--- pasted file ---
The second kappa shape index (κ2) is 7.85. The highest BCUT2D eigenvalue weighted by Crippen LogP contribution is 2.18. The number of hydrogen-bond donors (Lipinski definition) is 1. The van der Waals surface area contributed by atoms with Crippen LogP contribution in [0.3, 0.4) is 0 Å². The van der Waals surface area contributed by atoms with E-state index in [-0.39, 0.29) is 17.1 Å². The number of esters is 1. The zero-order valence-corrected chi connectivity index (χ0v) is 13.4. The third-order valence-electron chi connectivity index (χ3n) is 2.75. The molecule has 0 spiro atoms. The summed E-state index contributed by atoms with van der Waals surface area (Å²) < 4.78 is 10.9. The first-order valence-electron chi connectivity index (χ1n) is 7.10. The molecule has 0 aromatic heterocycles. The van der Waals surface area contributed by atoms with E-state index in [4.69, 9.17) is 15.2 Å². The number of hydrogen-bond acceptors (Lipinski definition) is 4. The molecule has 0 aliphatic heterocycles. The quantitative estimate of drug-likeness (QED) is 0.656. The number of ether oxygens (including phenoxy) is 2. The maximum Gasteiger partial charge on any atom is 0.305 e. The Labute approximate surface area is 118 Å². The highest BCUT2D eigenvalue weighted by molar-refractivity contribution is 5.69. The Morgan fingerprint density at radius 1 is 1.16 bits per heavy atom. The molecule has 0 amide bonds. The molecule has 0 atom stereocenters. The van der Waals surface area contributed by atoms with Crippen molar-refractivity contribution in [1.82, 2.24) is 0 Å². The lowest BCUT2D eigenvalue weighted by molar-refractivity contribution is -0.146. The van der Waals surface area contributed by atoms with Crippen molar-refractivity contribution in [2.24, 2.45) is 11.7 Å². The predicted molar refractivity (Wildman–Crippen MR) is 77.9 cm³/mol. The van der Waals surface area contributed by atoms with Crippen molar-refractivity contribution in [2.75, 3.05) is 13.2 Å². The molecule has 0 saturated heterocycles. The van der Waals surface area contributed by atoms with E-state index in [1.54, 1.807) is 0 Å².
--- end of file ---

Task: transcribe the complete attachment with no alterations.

The second kappa shape index (κ2) is 7.85. The highest BCUT2D eigenvalue weighted by Crippen LogP contribution is 2.18. The number of hydrogen-bond donors (Lipinski definition) is 1. The van der Waals surface area contributed by atoms with Crippen LogP contribution in [0.3, 0.4) is 0 Å². The van der Waals surface area contributed by atoms with E-state index in [-0.39, 0.29) is 17.1 Å². The number of esters is 1. The zero-order valence-corrected chi connectivity index (χ0v) is 13.4. The third-order valence-electron chi connectivity index (χ3n) is 2.75. The molecule has 0 spiro atoms. The summed E-state index contributed by atoms with van der Waals surface area (Å²) < 4.78 is 10.9. The first-order valence-electron chi connectivity index (χ1n) is 7.10. The molecule has 0 aromatic heterocycles. The van der Waals surface area contributed by atoms with E-state index in [4.69, 9.17) is 15.2 Å². The number of hydrogen-bond acceptors (Lipinski definition) is 4. The molecule has 0 aliphatic heterocycles. The quantitative estimate of drug-likeness (QED) is 0.656. The number of ether oxygens (including phenoxy) is 2. The maximum Gasteiger partial charge on any atom is 0.305 e. The Labute approximate surface area is 118 Å². The highest BCUT2D eigenvalue weighted by molar-refractivity contribution is 5.69. The Morgan fingerprint density at radius 1 is 1.16 bits per heavy atom. The molecule has 0 amide bonds. The molecule has 0 atom stereocenters. The van der Waals surface area contributed by atoms with Crippen molar-refractivity contribution in [1.82, 2.24) is 0 Å². The lowest BCUT2D eigenvalue weighted by molar-refractivity contribution is -0.146. The van der Waals surface area contributed by atoms with Crippen molar-refractivity contribution in [2.24, 2.45) is 11.7 Å². The predicted molar refractivity (Wildman–Crippen MR) is 77.9 cm³/mol. The van der Waals surface area contributed by atoms with Crippen molar-refractivity contribution in [2.75, 3.05) is 13.2 Å². The molecule has 0 saturated heterocycles. The van der Waals surface area contributed by atoms with E-state index in [1.54, 1.807) is 0 Å².